But I still could not reconcile this new number. Because the old one, as bogus as it was in its foundation (shockingly, not everything I learned in high school locker rooms was true…) was absolutely seared into my brain. 

Seeing a number on the scale that was more than my ideal weight made me feel shameful. I felt bad about myself, despite what I knew intellectually.  

For many of us, certain numbers bring elicit memories and emotions. 

Maybe it was how much you weighed on your wedding day or when you graduated from college or some other positive time in your life. The ideal number in our head triggers positive memories or experiences. And that’s what we want.

For many others, there is a goal weight in mind - those who have struggled with weight all of their lives might have a number in mind as an end to the journey. 

Once I hit this weight….fill in the blank.

Once I hit this weight I’ll be happy. Once I hit this weight I can stop going to the gym seven times a week. Once I hit this weight….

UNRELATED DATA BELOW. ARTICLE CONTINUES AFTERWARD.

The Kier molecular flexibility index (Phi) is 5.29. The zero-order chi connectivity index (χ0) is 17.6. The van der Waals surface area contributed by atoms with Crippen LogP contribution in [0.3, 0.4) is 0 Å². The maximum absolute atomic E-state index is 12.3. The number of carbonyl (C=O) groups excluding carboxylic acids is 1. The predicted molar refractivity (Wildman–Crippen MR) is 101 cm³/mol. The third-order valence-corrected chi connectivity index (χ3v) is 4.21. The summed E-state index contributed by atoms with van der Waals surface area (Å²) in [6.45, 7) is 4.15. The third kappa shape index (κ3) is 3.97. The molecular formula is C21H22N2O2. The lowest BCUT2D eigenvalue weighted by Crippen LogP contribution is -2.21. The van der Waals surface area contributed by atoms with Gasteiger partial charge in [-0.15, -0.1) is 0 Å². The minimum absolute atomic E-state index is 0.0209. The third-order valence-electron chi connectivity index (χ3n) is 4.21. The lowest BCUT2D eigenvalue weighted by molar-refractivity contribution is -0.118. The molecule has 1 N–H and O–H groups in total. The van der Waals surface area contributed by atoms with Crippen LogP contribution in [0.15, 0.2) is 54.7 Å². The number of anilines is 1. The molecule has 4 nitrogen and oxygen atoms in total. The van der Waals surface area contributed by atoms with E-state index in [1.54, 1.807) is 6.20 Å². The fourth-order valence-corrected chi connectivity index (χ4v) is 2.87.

And it’s not enough to intellectually understand that it’s ok if your weight goes up when your muscle mass goes up and your body fat goes down. Because sometimes you can tell yourself over and over again that it’s ok, but you never really buy what you’re trying to sell yourself. 

Developing a relationship with your body that doesn’t have numbers is so. hard. to. do. 

It is so hard. 

Because we sure as hell don't like the other feedback we rely on, which for most of us is mirrors. Just this morning I got up, took one look at myself in the mirror, and was thoroughly disappointed with what I saw. I haven't trained consistently because of injury, so I feel sluggish and quite frankly, didn't like what I saw in the mirror. 

I share that mostly because I know there are so many out there who feel the same way. 

So what do we do? With the numbers and the feedback?